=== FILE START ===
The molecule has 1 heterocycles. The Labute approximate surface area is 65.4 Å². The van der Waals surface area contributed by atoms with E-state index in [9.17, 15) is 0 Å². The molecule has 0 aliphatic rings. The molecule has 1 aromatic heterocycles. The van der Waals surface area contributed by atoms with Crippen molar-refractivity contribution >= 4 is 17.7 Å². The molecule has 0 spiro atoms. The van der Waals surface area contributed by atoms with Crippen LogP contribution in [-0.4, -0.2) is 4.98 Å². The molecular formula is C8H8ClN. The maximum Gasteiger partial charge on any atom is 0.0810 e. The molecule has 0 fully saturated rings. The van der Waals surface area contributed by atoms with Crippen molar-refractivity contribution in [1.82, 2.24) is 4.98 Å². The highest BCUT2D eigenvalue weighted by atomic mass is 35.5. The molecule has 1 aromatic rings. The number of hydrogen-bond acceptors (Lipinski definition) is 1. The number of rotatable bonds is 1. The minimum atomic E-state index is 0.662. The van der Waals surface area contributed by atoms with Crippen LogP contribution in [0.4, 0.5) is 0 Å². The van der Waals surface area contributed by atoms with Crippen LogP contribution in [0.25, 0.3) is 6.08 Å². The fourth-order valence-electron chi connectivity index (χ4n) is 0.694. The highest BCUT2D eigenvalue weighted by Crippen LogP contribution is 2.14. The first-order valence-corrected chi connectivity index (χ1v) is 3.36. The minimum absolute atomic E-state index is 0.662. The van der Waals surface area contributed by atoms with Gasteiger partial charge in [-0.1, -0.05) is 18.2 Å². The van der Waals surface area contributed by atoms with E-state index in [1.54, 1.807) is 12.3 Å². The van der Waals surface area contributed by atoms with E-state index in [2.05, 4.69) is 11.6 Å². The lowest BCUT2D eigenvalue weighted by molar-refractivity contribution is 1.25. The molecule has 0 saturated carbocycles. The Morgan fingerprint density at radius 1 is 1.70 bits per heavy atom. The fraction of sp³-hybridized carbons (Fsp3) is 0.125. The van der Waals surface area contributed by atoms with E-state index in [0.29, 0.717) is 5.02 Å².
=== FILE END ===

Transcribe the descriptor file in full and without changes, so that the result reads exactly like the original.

The molecule has 1 heterocycles. The Labute approximate surface area is 65.4 Å². The van der Waals surface area contributed by atoms with E-state index in [9.17, 15) is 0 Å². The molecule has 0 aliphatic rings. The molecule has 1 aromatic heterocycles. The van der Waals surface area contributed by atoms with Crippen molar-refractivity contribution >= 4 is 17.7 Å². The molecule has 0 spiro atoms. The van der Waals surface area contributed by atoms with Crippen LogP contribution in [-0.4, -0.2) is 4.98 Å². The molecular formula is C8H8ClN. The maximum Gasteiger partial charge on any atom is 0.0810 e. The molecule has 0 fully saturated rings. The van der Waals surface area contributed by atoms with Crippen molar-refractivity contribution in [1.82, 2.24) is 4.98 Å². The highest BCUT2D eigenvalue weighted by atomic mass is 35.5. The molecule has 1 aromatic rings. The number of hydrogen-bond acceptors (Lipinski definition) is 1. The number of rotatable bonds is 1. The minimum atomic E-state index is 0.662. The van der Waals surface area contributed by atoms with Crippen LogP contribution in [0.4, 0.5) is 0 Å². The van der Waals surface area contributed by atoms with Crippen LogP contribution in [0.25, 0.3) is 6.08 Å². The fourth-order valence-electron chi connectivity index (χ4n) is 0.694. The highest BCUT2D eigenvalue weighted by Crippen LogP contribution is 2.14. The first-order valence-corrected chi connectivity index (χ1v) is 3.36. The minimum absolute atomic E-state index is 0.662. The van der Waals surface area contributed by atoms with Gasteiger partial charge in [-0.1, -0.05) is 18.2 Å². The van der Waals surface area contributed by atoms with E-state index in [1.54, 1.807) is 12.3 Å². The van der Waals surface area contributed by atoms with E-state index in [2.05, 4.69) is 11.6 Å². The lowest BCUT2D eigenvalue weighted by molar-refractivity contribution is 1.25. The molecule has 0 saturated carbocycles. The Morgan fingerprint density at radius 1 is 1.70 bits per heavy atom. The fraction of sp³-hybridized carbons (Fsp3) is 0.125. The van der Waals surface area contributed by atoms with E-state index in [0.29, 0.717) is 5.02 Å².